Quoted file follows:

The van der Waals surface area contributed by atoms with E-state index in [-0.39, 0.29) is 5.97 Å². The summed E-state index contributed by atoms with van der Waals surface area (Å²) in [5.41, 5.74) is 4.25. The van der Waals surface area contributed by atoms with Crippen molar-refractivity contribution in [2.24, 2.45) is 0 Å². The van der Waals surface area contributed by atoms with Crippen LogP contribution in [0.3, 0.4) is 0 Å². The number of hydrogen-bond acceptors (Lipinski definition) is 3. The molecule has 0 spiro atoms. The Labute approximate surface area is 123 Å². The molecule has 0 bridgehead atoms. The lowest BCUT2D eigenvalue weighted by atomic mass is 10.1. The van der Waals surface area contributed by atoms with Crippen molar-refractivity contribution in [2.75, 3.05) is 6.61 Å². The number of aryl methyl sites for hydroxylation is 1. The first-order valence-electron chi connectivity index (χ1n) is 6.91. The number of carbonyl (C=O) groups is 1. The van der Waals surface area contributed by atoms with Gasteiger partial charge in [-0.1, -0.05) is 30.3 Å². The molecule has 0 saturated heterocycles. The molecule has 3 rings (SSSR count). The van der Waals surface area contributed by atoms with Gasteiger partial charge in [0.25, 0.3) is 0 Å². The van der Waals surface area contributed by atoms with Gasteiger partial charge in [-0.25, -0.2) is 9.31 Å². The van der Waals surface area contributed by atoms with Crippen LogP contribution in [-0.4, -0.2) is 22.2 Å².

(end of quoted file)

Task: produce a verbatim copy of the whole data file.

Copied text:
The van der Waals surface area contributed by atoms with E-state index in [-0.39, 0.29) is 5.97 Å². The summed E-state index contributed by atoms with van der Waals surface area (Å²) in [5.41, 5.74) is 4.25. The van der Waals surface area contributed by atoms with Crippen molar-refractivity contribution in [2.24, 2.45) is 0 Å². The van der Waals surface area contributed by atoms with Crippen LogP contribution in [0.3, 0.4) is 0 Å². The number of hydrogen-bond acceptors (Lipinski definition) is 3. The molecule has 0 spiro atoms. The Labute approximate surface area is 123 Å². The molecule has 0 bridgehead atoms. The lowest BCUT2D eigenvalue weighted by atomic mass is 10.1. The van der Waals surface area contributed by atoms with Crippen molar-refractivity contribution in [2.75, 3.05) is 6.61 Å². The number of aryl methyl sites for hydroxylation is 1. The first-order valence-electron chi connectivity index (χ1n) is 6.91. The number of carbonyl (C=O) groups is 1. The van der Waals surface area contributed by atoms with Gasteiger partial charge in [-0.1, -0.05) is 30.3 Å². The molecule has 0 saturated heterocycles. The molecule has 3 rings (SSSR count). The van der Waals surface area contributed by atoms with Gasteiger partial charge in [0.25, 0.3) is 0 Å². The van der Waals surface area contributed by atoms with Gasteiger partial charge in [-0.25, -0.2) is 9.31 Å². The van der Waals surface area contributed by atoms with Crippen LogP contribution in [-0.4, -0.2) is 22.2 Å².